Cracking Open Traditional Academic Prose

I’ve been drooling over Laurel Richardson’s Fields of Play (Constructing an Academic Life) this afternoon. In the section I read most carefully, she describes the process and reaction to her composition of a 5-page poem using the words from a 36-page interview transcript from a woman named “Louisa May.” It’s a beautiful piece, resonant in all the ways a poem should be. Here’s the beginning:

The most important thing
to say                           is that
I grew up in the South.
Being southern shapes
aspirations                shapes
what you think you are
and what you think you’re going to be.

(When I hear myself, my Ladybird
kind of accent on tape. I think, O Lord,
You’re from Tennessee.)

And so on. Louisa May tells the story of her divorce, pregnancy, and decision to raise a child on her own.

Richardson describes many reasons for the decision to use verse–including the admission that there are probably several reasons that she doesn’t quite know yet (147-48). In part, though, the form is apt because:

In the routine work of the sociological interview, the interview is tape-recorded, transcribed as prose, and then cut, pasted, edited, trimmed, smoothed, and snipped, just as if it were a literary text, which it is, albeit usually without explicit acknowledgment or recognition of such by its sociological constructor. (140)

She’s got me thinking about times I’ve broken the boundaries of the academic prose I was expected to write, and how those are some of my most pleasant memories as a writer. And that’s interesting–that it’s specifically boundary-crossing that I remember most, not the times when I wrote a poem in a place where a poem was expected, or a traditionally memoir-ish piece when that was expected. There’s something to the act of cracking open a seemingly closed door that appeals to me (though I think I should/could find a less violent metaphor for such a playful activity). So as an act of trying to create the memory of those activities, I’ll list them here. For example:

  • In 12th grade, I turned in some crazily obtuse poetry when asked to reflect on some of my academic writing.
  • Similarly, in a magical realism class in my 2nd year of college, I couldn’t find it in me to reflect on my semester’s writing–it was a portfolio class–in an unmagical, too-realistic way. So because I was 19, I typed up a poem in courier font with vague references to the impossibility of describing the magical in prose, which I remember included the (uncited) line from the liner notes of The Smashing Pumpkins’ The Aeroplane Flies High box set, “And don’t you forget it for one second,” to which the teacher wrote in, “I won’t.”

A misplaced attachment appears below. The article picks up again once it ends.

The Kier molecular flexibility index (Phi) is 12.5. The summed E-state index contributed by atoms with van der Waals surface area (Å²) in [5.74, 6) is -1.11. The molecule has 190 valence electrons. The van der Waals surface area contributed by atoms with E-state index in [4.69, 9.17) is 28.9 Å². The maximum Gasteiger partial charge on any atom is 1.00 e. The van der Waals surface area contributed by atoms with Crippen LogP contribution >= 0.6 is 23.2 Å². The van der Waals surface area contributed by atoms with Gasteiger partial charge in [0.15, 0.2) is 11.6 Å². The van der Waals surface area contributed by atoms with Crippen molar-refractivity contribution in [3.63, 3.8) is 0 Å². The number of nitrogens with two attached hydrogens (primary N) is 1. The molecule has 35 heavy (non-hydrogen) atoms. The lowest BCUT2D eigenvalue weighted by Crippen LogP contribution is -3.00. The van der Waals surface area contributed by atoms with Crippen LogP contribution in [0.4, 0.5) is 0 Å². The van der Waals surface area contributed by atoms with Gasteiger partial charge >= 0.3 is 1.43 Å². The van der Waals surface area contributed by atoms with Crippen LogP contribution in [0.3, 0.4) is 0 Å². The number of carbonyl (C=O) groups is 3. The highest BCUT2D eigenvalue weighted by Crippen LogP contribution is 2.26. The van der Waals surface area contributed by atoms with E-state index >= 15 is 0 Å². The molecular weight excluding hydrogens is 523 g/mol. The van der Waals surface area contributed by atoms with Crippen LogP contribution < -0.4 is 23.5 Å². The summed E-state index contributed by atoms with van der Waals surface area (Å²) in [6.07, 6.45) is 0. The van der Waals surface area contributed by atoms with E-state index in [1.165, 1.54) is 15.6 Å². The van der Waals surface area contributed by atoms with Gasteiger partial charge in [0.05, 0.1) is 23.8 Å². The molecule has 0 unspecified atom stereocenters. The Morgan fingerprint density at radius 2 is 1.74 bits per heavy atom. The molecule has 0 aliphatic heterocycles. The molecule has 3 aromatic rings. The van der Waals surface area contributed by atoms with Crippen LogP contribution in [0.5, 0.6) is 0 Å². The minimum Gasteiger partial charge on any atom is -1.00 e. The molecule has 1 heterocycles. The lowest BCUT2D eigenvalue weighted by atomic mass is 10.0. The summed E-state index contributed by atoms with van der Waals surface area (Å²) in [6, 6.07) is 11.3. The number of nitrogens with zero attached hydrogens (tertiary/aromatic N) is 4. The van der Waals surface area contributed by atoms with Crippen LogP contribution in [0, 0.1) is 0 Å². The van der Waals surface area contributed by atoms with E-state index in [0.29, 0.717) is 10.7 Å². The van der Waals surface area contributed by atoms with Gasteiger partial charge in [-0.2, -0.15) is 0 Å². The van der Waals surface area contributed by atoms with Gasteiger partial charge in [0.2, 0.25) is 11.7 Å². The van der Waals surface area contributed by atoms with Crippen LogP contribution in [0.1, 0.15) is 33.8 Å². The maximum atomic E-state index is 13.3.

• In my final semester in college, I prepared a portfolio of my best papers written throughout my four years and wrote a retrospective on what I had learned. Instead of an essay (which I think everyone else did), I pieced together a hodgepodge that is still one of my favorite pieces of writing ever, including a frame story of a witch threatening to suck my brain out with a spoon, a dramatic scene where an old Kyle talks to a young Kyle about the books he’ll like, a story about my granddaughter putting on headphones that allow her to hear the thoughts I was thinking as I drafted college essays, and a poem in iambic pentameter.
  • For my undergraduate honors thesis on Atlantis in literature, I included an introductory story about me drowning and two short stage interludes between chapters, where I tried to express different sides of my ideas about Atlantis, the uncertain complexity of my feelings and all that. Stuff like this:

Dorothy: I really like that I got to go here.

Silence. Phyllis gives no indication of hearing anything and stares directly into the audience.

I mean, it’s all kinds of stuff. But especially the name. I like that we go to Atlantis High School.

Pause.

Phyllis: It’s the same as every other high school.

Dorothy: No it’s not, it’s . . . different because of something about. . . . It’s different because it’s Atlantis. That’s cool, I don’t know.

Pause.

Phyllis: It’s not really very cool.

  • In my first course in grad school, I managed to offend James Slevin by writing another short drama between balding, full-of-themselves academics in a panel discussion and Walter Ong, back from the grave, who had some questions for them from the audience. Professor Slevin thought I meant the balding jerks to be him. Oops.
  • In a recent creative nonfiction graduate workshop I took with some brilliant MFA students and the brilliant-er Ira Sukrungruang, it was stinking hard for me to write standard memoir-fare. I kept feeling the need to play around, tell things out of order, overload the page with footnotes, make stuff up, and generally be an ass to my patient readers. Now, there was a lot of support for this buffoonery, even though I didn’t always pull it off, but it was clear that some of the better writers in the class thought my stuff was unnecessarily quirky, flashy, whatever. They were probably right.

So what am I saying? I’m not sure yet–like Richardson, I’m comfortable figuring out what I think about my writing practices after the fact. But I do know that some (all?) of my dissertation interviews are going to appear as poems. Updates shall appear as I proceed.

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One response to “Cracking Open Traditional Academic Prose

  1. Pingback: Transcribing Sound « Transmedia Me

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